The exact mechanism of fibril formation is unknown and may be different among the various types of amyloid.
Amyloid precursor proteins typically consist of long fibrils composed of relatively small precursor proteins with molecular weights between 4,000 and 25,000 daltons.
Each amyloid fibril protein has a precursor molecule in the serum.
— The secondary structures of many of the proteins have substantial β-pleated sheet structure. The known exceptions include serum amyloid A (SAA) and cellular prion protein (PrPc), which contain little or no β folding in the precursor protein despite extensive β-sheet in the deposited fibrils.
Amyloid formation involves:
— Stimulus-generated change in the serum concentration or primary structure of amyloid precursor proteins.
— Conversion of the precursor protein to amyloid fibrils.
In some cases, the aberrant secondary structure seen in amyloid formation reflects a hereditary alteration in amino acid sequence that predisposes to fibril formation.
— Examples include TTR, lysozyme, fibrinogen, cystatin c, gelsolin, amyloid-β protein precursor (AβPP), or apolipoprotein A-I (ApoA1).
In other cases, wild-type molecules are the fibril precursor.
— Examples include immunoglobulin light chain, β2-microglobulin, ApoA1, and others.
Several major proteins can form amyloid fibrils.
AL protein (immunoglobulin light chain):
— AL amyloidosis is usually caused by a plasma cell neoplasm in the marrow and can occur in isolation or along with myeloma (see Chap. 69).
— Myeloid fibril deposits are composed of intact 23-kDa monoclonal immunoglobulin light chains.
— Although all kappa (κ) and lambda (λ) light-chain subtypes have been identified in amyloid fibrils, λ subtypes predominate.
— λ VI subtype appears to have unique structural properties that predispose it to fibril formation, often in the kidney.
AL amyloidosis can be seen in other B lymphoproliferative disorders, including macroglobulinemia and lymphoma.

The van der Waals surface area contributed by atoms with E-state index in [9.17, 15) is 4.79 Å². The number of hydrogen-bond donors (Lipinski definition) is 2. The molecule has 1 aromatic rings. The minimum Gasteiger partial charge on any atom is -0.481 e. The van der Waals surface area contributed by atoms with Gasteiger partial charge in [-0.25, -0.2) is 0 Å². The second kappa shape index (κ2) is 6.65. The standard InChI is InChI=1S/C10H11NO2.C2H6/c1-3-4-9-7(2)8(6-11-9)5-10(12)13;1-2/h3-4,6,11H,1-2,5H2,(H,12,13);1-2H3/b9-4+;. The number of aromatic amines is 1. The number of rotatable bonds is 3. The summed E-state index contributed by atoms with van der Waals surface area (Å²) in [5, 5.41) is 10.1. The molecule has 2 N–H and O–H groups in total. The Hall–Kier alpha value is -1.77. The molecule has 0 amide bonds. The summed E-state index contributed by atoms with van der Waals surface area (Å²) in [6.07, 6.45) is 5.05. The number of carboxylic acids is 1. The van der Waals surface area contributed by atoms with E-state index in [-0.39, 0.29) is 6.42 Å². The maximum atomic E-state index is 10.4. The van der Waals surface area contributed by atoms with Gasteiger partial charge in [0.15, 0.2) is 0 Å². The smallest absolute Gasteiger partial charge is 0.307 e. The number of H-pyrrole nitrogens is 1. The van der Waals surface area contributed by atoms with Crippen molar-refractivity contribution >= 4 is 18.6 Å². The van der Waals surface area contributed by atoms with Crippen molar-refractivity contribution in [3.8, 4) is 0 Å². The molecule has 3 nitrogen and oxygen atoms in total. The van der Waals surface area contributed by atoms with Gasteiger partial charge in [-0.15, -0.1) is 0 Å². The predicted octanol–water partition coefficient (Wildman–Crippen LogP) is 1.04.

AL amyloidosis should be distinguished from nonamyloid monoclonal immunoglobulin deposition disease (MIDD), in which the deposited immunoglobulin consists of both heavy and light chains, of which κ chains predominate.
AA proteins (amyloid A proteins):
— AA amyloidosis occurs in response to inflammation and as a familial syndrome.
— The AA amyloid fibrils are usually composed of an 8-kDa, 76-amino-acid amino-terminal portion of the 12-kDa precursor, SAA.
— SAA is a polymorphic protein encoded by a family of active serum amyloid A (SAA) genes, which are acute phase apoproteins synthesized in the liver and transported by high-density lipoprotein (HDL3) in the plasma.
— Years of an underlying inflammatory disease causing an elevated SAA usually precedes fibril formation.
ATTR proteins (transthyretin):
— Occurs in several familial syndromes and in senile amyloid.
— ATTR amyloidosis also is known as familial amyloidotic polyneuropathy or cardiomyopathy.
— Variant TTR molecules are prone to dissociation from stable tetramers and to unfolding, leading to misfolding, polymerization, and fibril formation.
— Evidence of an age-related "trigger" is that senile cardiac amyloidosis, caused by the deposition of fibrils derived from normal wild-type TTR, is exclusively a disease of older people.
— Occurs in chronic hemodialysis patients.
— Carpal tunnel and joint synovial membrane involvement is common.
AP protein (P component):
— A minor protein component of amyloid deposits.
— Intravenously injected purified P component preferentially binds to amyloid deposits.
— This property has been exploited clinically, using radiolabeled P component, to localize and quantify the total body burden of amyloid in the so-called serum amyloid P (SAP) scan.
— Has structural homology with C-reactive protein.
Apo E allele (Apo E4):
— Strongly associated with Alzheimer disease.
In some instances, the amyloid precursors undergo proteolysis, which may enhance the kinetics of folding into a prefibrillar structural intermediate.
In some of the amyloidoses (e.g., Aβ or AA), a normal proteolytic process may be disturbed, yielding a higher than normal concentration of a prefibrillar molecule.